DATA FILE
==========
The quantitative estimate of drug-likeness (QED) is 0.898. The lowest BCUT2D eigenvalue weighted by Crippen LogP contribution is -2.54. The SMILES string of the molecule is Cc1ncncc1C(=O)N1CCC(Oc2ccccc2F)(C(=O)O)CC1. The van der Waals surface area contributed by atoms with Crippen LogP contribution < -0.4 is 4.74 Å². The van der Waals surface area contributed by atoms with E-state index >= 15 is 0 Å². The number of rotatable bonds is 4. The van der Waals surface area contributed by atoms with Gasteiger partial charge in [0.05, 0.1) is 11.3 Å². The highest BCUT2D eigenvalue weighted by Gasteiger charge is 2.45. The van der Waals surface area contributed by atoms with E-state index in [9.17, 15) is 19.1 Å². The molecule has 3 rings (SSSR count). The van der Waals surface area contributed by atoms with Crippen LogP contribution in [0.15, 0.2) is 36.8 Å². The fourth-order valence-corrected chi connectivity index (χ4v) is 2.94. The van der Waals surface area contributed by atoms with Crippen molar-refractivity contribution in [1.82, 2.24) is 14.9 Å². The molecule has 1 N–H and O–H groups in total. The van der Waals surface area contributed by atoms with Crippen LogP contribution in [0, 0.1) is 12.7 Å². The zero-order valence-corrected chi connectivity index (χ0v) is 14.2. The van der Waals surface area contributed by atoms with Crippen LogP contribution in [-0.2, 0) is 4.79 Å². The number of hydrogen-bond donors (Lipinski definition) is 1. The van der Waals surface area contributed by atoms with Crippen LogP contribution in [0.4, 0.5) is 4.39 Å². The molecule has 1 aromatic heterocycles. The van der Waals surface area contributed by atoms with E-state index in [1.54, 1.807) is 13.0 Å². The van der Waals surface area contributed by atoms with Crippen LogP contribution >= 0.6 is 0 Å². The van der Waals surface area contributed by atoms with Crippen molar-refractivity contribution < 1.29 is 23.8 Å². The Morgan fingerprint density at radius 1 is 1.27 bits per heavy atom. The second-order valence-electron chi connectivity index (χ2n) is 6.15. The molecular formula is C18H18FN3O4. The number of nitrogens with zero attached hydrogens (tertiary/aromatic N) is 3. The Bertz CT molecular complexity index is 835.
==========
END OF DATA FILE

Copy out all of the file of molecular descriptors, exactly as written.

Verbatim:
The quantitative estimate of drug-likeness (QED) is 0.898. The lowest BCUT2D eigenvalue weighted by Crippen LogP contribution is -2.54. The SMILES string of the molecule is Cc1ncncc1C(=O)N1CCC(Oc2ccccc2F)(C(=O)O)CC1. The van der Waals surface area contributed by atoms with Crippen LogP contribution < -0.4 is 4.74 Å². The van der Waals surface area contributed by atoms with E-state index >= 15 is 0 Å². The number of rotatable bonds is 4. The van der Waals surface area contributed by atoms with Gasteiger partial charge in [0.05, 0.1) is 11.3 Å². The highest BCUT2D eigenvalue weighted by Gasteiger charge is 2.45. The van der Waals surface area contributed by atoms with E-state index in [9.17, 15) is 19.1 Å². The molecule has 3 rings (SSSR count). The van der Waals surface area contributed by atoms with Crippen LogP contribution in [0.15, 0.2) is 36.8 Å². The fourth-order valence-corrected chi connectivity index (χ4v) is 2.94. The van der Waals surface area contributed by atoms with Crippen molar-refractivity contribution in [1.82, 2.24) is 14.9 Å². The molecule has 1 N–H and O–H groups in total. The van der Waals surface area contributed by atoms with Crippen LogP contribution in [0, 0.1) is 12.7 Å². The zero-order valence-corrected chi connectivity index (χ0v) is 14.2. The van der Waals surface area contributed by atoms with Crippen LogP contribution in [-0.2, 0) is 4.79 Å². The number of hydrogen-bond donors (Lipinski definition) is 1. The van der Waals surface area contributed by atoms with Crippen LogP contribution in [0.4, 0.5) is 4.39 Å². The molecule has 1 aromatic heterocycles. The van der Waals surface area contributed by atoms with E-state index in [1.54, 1.807) is 13.0 Å². The van der Waals surface area contributed by atoms with Crippen LogP contribution >= 0.6 is 0 Å². The van der Waals surface area contributed by atoms with Crippen molar-refractivity contribution < 1.29 is 23.8 Å². The Morgan fingerprint density at radius 1 is 1.27 bits per heavy atom. The second-order valence-electron chi connectivity index (χ2n) is 6.15. The molecular formula is C18H18FN3O4. The number of nitrogens with zero attached hydrogens (tertiary/aromatic N) is 3. The Bertz CT molecular complexity index is 835.